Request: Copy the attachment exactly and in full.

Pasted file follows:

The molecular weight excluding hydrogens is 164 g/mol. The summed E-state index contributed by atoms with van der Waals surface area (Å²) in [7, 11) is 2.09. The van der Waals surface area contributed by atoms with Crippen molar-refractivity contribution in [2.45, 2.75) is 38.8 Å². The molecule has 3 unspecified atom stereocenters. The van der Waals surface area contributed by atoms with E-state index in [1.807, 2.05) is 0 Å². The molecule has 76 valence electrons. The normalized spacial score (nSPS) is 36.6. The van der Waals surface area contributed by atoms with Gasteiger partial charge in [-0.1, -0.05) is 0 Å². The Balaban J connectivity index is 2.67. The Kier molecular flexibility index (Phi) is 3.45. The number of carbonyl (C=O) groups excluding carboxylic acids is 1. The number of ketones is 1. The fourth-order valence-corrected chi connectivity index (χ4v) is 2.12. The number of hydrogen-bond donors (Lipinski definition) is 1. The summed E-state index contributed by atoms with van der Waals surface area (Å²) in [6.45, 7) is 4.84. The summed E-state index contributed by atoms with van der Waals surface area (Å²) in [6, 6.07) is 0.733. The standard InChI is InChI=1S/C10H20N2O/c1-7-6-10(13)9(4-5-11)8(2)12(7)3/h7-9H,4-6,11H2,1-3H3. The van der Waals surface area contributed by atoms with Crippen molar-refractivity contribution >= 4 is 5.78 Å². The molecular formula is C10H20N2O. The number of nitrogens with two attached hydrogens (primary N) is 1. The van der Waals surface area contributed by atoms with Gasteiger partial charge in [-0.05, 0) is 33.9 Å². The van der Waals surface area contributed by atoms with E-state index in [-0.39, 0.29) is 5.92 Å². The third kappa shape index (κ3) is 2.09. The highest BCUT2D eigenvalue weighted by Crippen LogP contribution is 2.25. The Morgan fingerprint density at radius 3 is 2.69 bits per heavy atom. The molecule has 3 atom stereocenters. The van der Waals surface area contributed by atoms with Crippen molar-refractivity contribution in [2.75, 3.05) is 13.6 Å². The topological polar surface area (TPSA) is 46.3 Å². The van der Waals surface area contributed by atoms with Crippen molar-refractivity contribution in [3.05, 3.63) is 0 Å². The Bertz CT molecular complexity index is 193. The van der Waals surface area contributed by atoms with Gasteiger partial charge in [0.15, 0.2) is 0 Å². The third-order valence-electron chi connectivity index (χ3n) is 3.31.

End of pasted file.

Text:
The molecular weight excluding hydrogens is 164 g/mol. The summed E-state index contributed by atoms with van der Waals surface area (Å²) in [7, 11) is 2.09. The van der Waals surface area contributed by atoms with Crippen molar-refractivity contribution in [2.45, 2.75) is 38.8 Å². The molecule has 3 unspecified atom stereocenters. The van der Waals surface area contributed by atoms with E-state index in [1.807, 2.05) is 0 Å². The molecule has 76 valence electrons. The normalized spacial score (nSPS) is 36.6. The van der Waals surface area contributed by atoms with Gasteiger partial charge in [-0.1, -0.05) is 0 Å². The Balaban J connectivity index is 2.67. The Kier molecular flexibility index (Phi) is 3.45. The number of carbonyl (C=O) groups excluding carboxylic acids is 1. The number of ketones is 1. The fourth-order valence-corrected chi connectivity index (χ4v) is 2.12. The number of hydrogen-bond donors (Lipinski definition) is 1. The summed E-state index contributed by atoms with van der Waals surface area (Å²) in [6.45, 7) is 4.84. The summed E-state index contributed by atoms with van der Waals surface area (Å²) in [6, 6.07) is 0.733. The standard InChI is InChI=1S/C10H20N2O/c1-7-6-10(13)9(4-5-11)8(2)12(7)3/h7-9H,4-6,11H2,1-3H3. The van der Waals surface area contributed by atoms with Crippen molar-refractivity contribution >= 4 is 5.78 Å². The molecular formula is C10H20N2O. The number of nitrogens with two attached hydrogens (primary N) is 1. The van der Waals surface area contributed by atoms with Gasteiger partial charge in [-0.05, 0) is 33.9 Å². The van der Waals surface area contributed by atoms with E-state index in [-0.39, 0.29) is 5.92 Å². The third kappa shape index (κ3) is 2.09. The highest BCUT2D eigenvalue weighted by Crippen LogP contribution is 2.25. The Morgan fingerprint density at radius 3 is 2.69 bits per heavy atom. The molecule has 3 atom stereocenters. The van der Waals surface area contributed by atoms with Crippen molar-refractivity contribution in [2.75, 3.05) is 13.6 Å². The topological polar surface area (TPSA) is 46.3 Å². The van der Waals surface area contributed by atoms with Crippen molar-refractivity contribution in [3.05, 3.63) is 0 Å². The Bertz CT molecular complexity index is 193. The van der Waals surface area contributed by atoms with Gasteiger partial charge in [0.15, 0.2) is 0 Å². The third-order valence-electron chi connectivity index (χ3n) is 3.31.